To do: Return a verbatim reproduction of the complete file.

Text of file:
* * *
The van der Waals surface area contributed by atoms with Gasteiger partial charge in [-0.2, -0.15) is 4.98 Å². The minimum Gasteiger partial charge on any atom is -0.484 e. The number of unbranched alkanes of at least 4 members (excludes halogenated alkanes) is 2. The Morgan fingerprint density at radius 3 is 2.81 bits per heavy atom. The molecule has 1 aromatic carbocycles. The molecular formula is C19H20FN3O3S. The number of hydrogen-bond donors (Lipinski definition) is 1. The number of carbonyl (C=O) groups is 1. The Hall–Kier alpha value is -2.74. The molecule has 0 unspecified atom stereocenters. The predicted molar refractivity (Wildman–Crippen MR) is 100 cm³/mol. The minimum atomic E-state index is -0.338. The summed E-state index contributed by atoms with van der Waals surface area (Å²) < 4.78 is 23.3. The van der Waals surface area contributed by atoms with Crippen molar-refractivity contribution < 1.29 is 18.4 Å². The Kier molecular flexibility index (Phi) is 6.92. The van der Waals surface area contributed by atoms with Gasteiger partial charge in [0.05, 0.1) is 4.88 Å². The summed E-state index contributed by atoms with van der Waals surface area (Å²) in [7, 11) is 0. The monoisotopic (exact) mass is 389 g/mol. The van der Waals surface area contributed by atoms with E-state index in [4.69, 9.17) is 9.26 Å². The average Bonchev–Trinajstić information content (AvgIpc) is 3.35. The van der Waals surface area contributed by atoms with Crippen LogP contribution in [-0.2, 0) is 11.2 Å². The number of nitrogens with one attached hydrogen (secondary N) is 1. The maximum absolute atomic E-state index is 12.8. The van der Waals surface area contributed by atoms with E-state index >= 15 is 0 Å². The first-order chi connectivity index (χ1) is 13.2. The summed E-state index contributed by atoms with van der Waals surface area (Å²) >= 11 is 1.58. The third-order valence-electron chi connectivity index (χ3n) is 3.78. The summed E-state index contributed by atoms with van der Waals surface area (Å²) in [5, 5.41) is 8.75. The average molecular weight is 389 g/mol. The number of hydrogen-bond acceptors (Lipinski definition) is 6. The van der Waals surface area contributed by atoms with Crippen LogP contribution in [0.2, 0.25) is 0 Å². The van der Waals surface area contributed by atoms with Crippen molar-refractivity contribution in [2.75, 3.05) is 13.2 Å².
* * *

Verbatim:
The van der Waals surface area contributed by atoms with Gasteiger partial charge in [-0.2, -0.15) is 4.98 Å². The minimum Gasteiger partial charge on any atom is -0.484 e. The number of unbranched alkanes of at least 4 members (excludes halogenated alkanes) is 2. The Morgan fingerprint density at radius 3 is 2.81 bits per heavy atom. The molecule has 1 aromatic carbocycles. The molecular formula is C19H20FN3O3S. The number of hydrogen-bond donors (Lipinski definition) is 1. The number of carbonyl (C=O) groups is 1. The Hall–Kier alpha value is -2.74. The molecule has 0 unspecified atom stereocenters. The predicted molar refractivity (Wildman–Crippen MR) is 100 cm³/mol. The minimum atomic E-state index is -0.338. The summed E-state index contributed by atoms with van der Waals surface area (Å²) < 4.78 is 23.3. The van der Waals surface area contributed by atoms with Crippen molar-refractivity contribution < 1.29 is 18.4 Å². The Kier molecular flexibility index (Phi) is 6.92. The van der Waals surface area contributed by atoms with Gasteiger partial charge in [0.05, 0.1) is 4.88 Å². The summed E-state index contributed by atoms with van der Waals surface area (Å²) in [7, 11) is 0. The monoisotopic (exact) mass is 389 g/mol. The van der Waals surface area contributed by atoms with E-state index in [4.69, 9.17) is 9.26 Å². The average Bonchev–Trinajstić information content (AvgIpc) is 3.35. The van der Waals surface area contributed by atoms with Crippen LogP contribution in [-0.2, 0) is 11.2 Å². The number of nitrogens with one attached hydrogen (secondary N) is 1. The maximum absolute atomic E-state index is 12.8. The van der Waals surface area contributed by atoms with E-state index >= 15 is 0 Å². The first-order chi connectivity index (χ1) is 13.2. The summed E-state index contributed by atoms with van der Waals surface area (Å²) >= 11 is 1.58. The third-order valence-electron chi connectivity index (χ3n) is 3.78. The summed E-state index contributed by atoms with van der Waals surface area (Å²) in [5, 5.41) is 8.75. The average molecular weight is 389 g/mol. The number of hydrogen-bond acceptors (Lipinski definition) is 6. The van der Waals surface area contributed by atoms with Crippen LogP contribution in [0.2, 0.25) is 0 Å². The van der Waals surface area contributed by atoms with Crippen molar-refractivity contribution in [2.75, 3.05) is 13.2 Å².